RA5: Knowledge Management

Vision and Research Strategy

The Web bears the potential of being the world's greatest encyclopedic source, but we are far from exploiting this potential. Valuable scientific and cultural content is mixed up with huge amounts of noisy, low-quality, unstructured text and media. However, the proliferation of knowledge-sharing communities like Wikipedia and the advances in automated information extraction from Web pages open up an unprecedented opportunity: we can systematically harvest facts from the Web and compile them into a comprehensive, formally represented knowledge base about the world's entities, their semantic properties, and their relationships with each other. Ultimately, we would like to distill valuable assets from the Web in order to automatically construct and maintain a high-quality, machine-processable notion of an “Open Science Web.” As a concrete milestone, imagine a “Structured Wikipedia” that has the same scale and richness as Wikipedia itself, but offers a precise and concise representation of knowledge, e.g., in the RDF format. This enables expressive and highly precise querying, e.g., in the SPARQL language (or appropriate extensions), with additional capabilities for informative ranking of query results.

The Open Science Web should ideally know all individual entities of this world (e.g., David Patterson), their semantic classes (e.g., DavidPatterson isa ComputerScientist, DavidPatterson isa UniversityProfessor), relationships between entities (e.g., DavidPatterson worksFor UCBerkeley, DavidPatterson hasInvented RISC), as well as validity times and confidence values for the correctness of such facts (e.g., DavidPatterson hasPosition ACMpresident [2004,2006]). It can connect entities with multimodal information like photos and videos. Moreover, it comes with logical reasoning capabilities and rich support for querying. Concrete instantiations of this framework can focus on scholarly knowledge about researchers, organizations, projects, publications, software, etc., or on specific aspects of common diseases and their genetic as well as external factors.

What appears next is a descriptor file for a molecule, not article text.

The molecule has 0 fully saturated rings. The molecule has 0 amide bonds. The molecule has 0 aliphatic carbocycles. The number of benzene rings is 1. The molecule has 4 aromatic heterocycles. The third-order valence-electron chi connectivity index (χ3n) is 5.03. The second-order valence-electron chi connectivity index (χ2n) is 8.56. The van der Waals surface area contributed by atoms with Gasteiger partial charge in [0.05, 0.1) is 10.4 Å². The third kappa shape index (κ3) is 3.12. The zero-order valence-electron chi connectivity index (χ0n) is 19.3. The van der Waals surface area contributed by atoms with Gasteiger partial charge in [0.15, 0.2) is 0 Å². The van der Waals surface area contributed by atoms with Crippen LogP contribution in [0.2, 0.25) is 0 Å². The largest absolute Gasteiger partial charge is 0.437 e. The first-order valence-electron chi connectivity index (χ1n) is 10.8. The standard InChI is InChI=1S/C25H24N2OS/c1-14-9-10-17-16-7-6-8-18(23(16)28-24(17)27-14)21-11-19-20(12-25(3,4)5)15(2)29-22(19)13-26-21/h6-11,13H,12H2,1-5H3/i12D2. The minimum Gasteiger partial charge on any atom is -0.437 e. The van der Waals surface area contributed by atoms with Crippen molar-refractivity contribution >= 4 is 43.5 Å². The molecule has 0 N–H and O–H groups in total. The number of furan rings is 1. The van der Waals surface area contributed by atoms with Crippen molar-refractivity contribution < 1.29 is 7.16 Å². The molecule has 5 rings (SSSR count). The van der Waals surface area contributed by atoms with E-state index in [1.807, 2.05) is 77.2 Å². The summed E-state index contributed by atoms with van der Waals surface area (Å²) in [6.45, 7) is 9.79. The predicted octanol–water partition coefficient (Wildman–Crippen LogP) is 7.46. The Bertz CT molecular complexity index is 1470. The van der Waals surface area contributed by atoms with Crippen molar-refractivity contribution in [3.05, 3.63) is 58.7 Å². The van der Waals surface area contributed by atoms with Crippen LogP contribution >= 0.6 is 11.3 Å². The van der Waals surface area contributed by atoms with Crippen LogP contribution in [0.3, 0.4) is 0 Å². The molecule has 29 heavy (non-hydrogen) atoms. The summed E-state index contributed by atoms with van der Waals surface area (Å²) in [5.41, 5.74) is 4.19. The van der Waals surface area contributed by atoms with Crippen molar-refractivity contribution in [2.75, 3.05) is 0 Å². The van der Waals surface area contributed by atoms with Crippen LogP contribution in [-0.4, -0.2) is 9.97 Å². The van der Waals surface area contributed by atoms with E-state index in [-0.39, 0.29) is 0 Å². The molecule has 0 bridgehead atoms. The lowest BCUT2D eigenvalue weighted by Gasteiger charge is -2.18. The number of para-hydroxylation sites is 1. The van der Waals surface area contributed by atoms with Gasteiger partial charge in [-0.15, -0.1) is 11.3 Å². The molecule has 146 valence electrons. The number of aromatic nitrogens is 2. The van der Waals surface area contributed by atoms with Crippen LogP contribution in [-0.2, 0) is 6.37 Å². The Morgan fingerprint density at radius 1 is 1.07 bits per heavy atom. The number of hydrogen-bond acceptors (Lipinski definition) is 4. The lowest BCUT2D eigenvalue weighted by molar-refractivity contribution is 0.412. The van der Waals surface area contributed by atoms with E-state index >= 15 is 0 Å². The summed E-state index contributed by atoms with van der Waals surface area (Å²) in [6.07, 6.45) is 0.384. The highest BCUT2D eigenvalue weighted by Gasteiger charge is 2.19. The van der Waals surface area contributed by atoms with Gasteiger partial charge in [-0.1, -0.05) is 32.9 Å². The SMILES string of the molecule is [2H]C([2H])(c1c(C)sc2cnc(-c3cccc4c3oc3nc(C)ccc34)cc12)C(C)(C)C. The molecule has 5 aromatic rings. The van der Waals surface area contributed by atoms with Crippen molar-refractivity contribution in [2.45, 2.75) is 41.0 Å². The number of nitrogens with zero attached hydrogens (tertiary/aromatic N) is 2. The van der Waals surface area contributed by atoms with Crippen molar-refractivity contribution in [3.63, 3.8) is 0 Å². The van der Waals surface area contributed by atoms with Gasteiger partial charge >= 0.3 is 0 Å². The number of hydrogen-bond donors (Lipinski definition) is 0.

The benefits of building such comprehensive knowledge bases will be enormous. Potential applications include 1) a formalized machine-readable encyclopedia that can be queried with high precision like a semantic database; 2) a key asset for disambiguating entities by supporting fast and accurate mappings of textual phrases onto named entities in the knowledge base; 3) an enabler for entity-relationship-oriented semantic search on the Web, for detecting entities and relations in Web pages and reasoning about them in expressive (probabilistic) logics; 4) a backbone for natural-language question answering that would aid in dealing with entities and their relationships in answering who/where/when/ etc. questions; 5) a key asset for machine translation (e.g., English to German) and interpretation of spoken dialogs, where world knowledge provides essential context for disambiguation; and 6) a catalyst for acquisition of further knowledge and largely automated maintenance and growth of the knowledge base.

Our methodology towards these ambitious long-term goals is twofold: on the foundational-research side, we are developing new models and algorithms for knowledge harvesting, search, and ranking; on the system-integration and experimental-research side, we are developing software tools and building knowledge bases as demonstrators of our progress and for dissemination to the wider research community.

Research Topics and Achievements

Responsible Investigators and Personal Development

Collaborations

Prizes and Awards

Publications